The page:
Cold weather on gear - Gearspace.com
The No.1 Website for Pro Audio
Cold weather on gear
Old 17th November 2009
Here for the gear
🎧 10 years
Cold weather on gear

Did a search but got mixed answers. We have a project studio in a mother in law house which we use probably 2 times a week. It's Oklahoma so it can get pretty cold, but usually the coldest would be in the mid twenties and that wouldn't be for long. Is there certain things that I should remove? Tube pre's? Interfaces? Computers? Just would like to hear if anyone else has had the same problem and what you all have done about it.
Old 17th November 2009
TonyBelmont's Avatar
🎧 15 years
Most electronics will not suffer from low temperatures... But 20's is very cold to expose your gear to on a regular basis. Are you leaving this stuff outside? If this is in an in law house that has plumbing, the pipes would burst.... and then you would have big problems.

Either way, I can't imagine exposing any nice condensers to extreme freezing temperatures.
Old 17th November 2009 | Show parent
Here for the gear
🎧 10 years
That's just the thing... We don't even have water running in this building! The gas is turned off as well. We just have space heaters we crank on several hours before we do anything out there.
Old 17th November 2009 | Show parent
Lives for gear
travisbrown's Avatar
9 Reviews written
🎧 10 years
I'd just worry about condensation if there is any humidity when you are warming the place up.

If you get snap temperature changes, you might throw some packing blankets over the gear that would minimize air transit and slow the temp. changes. Like a gear cozy.

I don't know the effect of extreme cold on mics. You might take those with you to be safe.
Old 17th November 2009 | Show parent
Lives for gear
tapehiss's Avatar
2 Reviews written
🎧 10 years
i've noticed some of my keyboards worked slower in the cold.....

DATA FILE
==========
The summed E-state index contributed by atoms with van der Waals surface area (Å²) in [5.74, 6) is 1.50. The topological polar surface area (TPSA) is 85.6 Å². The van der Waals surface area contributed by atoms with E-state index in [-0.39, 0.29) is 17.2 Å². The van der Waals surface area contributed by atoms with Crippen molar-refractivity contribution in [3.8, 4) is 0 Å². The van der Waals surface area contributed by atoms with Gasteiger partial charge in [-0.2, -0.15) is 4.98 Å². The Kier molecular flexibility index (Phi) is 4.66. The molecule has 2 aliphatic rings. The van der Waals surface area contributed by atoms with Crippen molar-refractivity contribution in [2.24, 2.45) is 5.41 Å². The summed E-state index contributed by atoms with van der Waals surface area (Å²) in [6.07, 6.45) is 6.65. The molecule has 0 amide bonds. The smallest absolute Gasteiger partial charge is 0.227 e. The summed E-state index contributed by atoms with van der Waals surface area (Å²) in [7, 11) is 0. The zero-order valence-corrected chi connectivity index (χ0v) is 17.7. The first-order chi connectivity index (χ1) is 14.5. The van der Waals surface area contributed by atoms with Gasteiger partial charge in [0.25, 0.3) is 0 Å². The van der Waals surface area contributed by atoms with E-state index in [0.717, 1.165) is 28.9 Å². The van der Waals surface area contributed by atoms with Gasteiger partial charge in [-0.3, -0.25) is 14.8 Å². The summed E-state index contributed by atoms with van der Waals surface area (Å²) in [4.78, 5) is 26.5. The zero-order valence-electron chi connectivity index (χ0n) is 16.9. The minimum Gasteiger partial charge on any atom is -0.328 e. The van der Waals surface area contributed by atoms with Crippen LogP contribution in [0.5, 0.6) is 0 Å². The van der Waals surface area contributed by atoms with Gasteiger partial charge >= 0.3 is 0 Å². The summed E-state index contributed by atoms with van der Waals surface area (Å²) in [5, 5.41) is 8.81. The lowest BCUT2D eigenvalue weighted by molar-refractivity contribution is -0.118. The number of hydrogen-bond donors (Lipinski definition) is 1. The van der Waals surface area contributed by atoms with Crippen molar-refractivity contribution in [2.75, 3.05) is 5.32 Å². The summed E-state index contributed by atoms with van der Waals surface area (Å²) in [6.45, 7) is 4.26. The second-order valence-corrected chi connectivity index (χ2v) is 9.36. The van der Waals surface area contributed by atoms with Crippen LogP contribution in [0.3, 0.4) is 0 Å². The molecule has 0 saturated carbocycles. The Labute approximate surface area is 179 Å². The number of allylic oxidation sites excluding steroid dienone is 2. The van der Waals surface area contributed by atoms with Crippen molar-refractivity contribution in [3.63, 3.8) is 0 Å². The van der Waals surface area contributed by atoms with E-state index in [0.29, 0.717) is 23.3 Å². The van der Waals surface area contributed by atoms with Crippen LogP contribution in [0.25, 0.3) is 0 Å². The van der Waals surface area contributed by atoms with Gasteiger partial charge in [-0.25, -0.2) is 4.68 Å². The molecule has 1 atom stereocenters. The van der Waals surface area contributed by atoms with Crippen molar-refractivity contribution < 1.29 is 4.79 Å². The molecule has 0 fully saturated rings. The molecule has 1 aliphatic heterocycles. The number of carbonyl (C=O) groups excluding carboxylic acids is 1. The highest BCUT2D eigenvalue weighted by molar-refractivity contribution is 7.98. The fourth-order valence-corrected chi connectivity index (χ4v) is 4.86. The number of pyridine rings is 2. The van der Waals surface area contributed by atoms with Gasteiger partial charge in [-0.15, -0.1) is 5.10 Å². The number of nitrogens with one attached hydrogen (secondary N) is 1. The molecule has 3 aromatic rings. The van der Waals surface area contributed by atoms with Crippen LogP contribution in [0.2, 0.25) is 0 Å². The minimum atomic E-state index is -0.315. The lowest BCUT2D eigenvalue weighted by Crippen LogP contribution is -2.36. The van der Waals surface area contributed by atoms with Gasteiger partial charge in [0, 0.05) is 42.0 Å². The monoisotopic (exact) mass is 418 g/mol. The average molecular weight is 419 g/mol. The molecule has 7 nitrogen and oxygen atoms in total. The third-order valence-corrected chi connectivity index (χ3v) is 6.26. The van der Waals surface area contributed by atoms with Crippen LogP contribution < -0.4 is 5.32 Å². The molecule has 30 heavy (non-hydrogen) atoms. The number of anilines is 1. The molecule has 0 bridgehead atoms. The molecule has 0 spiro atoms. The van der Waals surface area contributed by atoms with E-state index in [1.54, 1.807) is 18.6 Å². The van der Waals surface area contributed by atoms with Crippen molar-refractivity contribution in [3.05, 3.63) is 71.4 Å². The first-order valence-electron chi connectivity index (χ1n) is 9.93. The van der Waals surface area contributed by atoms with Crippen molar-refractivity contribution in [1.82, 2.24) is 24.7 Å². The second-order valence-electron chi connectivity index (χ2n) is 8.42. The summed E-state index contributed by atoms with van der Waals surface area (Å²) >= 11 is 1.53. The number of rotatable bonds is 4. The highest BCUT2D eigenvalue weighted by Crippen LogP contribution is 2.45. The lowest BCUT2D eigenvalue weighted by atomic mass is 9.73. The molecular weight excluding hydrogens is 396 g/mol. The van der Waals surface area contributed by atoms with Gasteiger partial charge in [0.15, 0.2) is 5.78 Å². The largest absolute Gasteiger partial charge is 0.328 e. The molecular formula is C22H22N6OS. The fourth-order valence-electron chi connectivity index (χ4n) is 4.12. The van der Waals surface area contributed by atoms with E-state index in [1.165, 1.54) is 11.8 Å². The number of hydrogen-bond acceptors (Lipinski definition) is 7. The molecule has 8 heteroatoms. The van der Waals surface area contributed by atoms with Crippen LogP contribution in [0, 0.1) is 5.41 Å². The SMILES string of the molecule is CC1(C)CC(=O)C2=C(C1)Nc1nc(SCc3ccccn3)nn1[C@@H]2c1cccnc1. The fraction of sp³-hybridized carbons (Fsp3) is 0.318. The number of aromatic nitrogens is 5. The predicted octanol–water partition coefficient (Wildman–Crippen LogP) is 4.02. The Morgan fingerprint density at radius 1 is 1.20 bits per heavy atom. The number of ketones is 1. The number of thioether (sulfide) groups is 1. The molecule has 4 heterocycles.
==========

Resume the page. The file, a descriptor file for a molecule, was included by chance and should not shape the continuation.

took more time to select patches.....
Old 17th November 2009 | Show parent
Gear Head
saguinus_gr's Avatar
🎧 10 years
If there is a way that you can setup, and breakdown the gear and take it with you, it would be better. Extreme conditions for gear is a tutt and sudden temperature changes is no good. Gear might be destroyed, and if not, you are definitely shortening the life span.

No expert here, just my 2 cents
Old 17th November 2009 | Show parent
Lives for gear
guitarwolle's Avatar
🎧 10 years
Consensation is THE problem you are facing. Well, I'm from Germany and we calcukate in degree Celsius. Professionally, I'm involved in building physics. When I got my first serious mixing desk (about 25 jears ago) I picked it up from the railway transport station in winter time. It was a modular 16/8/2. Luckily the powersupply arrived one day later so I could not fire it up.

We have calculated, based on the temperatre change from minus 5°C to plus 20°C and the surface of the mixer and the channle strips that about 2 LITRES of water had fallen out on the surface due to condensation.

When you heat your cold studio room, the air will cange temperature much quicker than the gear. Warm air can take up more humidity than cold air, this humidity WILL fall out on the cold equipment surfaces. When you fire the equipment up this can result in elecrtical failure due to short circuits.

In addition you are most likelly getting corrosion problems and problems with all the connection points of your equipment.

Therfore, a minimum temperature of plus 10°C all year is strongly recommended.
Old 17th November 2009 | Show parent
Gear Addict
Fabi's Avatar
🎧 10 years
The problem would be the change of temperature rather than the low temperature.

At least if its cold you have less noise...

Definately take microfones and any Instrument out of there.

Make sure you heat up the room very slowly.

Install a dehumidifyer (is this even a word?) that runs constantly.
Old 18th November 2009 | Show parent
Lives for gear
brianroth's Avatar
🎧 15 years
Oklahoman here as well ("Okie" lol)...

I didn't see a list of gear that would be subjected to our low temperatures.

Some gear could "care less"....other gear might "care'. Guitarists and keyboard players WILL definitely care more.

📝 Reply
Post Reply

Welcome to the Gearspace Pro Audio Community!

Registration benefits include:
  • The ability to reply to and create new discussions
  • Access to members-only giveaways & competitions
  • Interact with VIP industry experts in our guest Q&As
  • Access to members-only sub forum discussions
  • Access to members-only Chat Room
  • Get INSTANT ACCESS to the world's best private pro audio Classifieds for only USD $20/year
  • Promote your eBay auctions and Reverb.com listings for free
  • Remove this message!
You need an account to post a reply. Create a username and password below and an account will be created and your post entered.

Slide to join now Processing…

Forum Jump
Forum Jump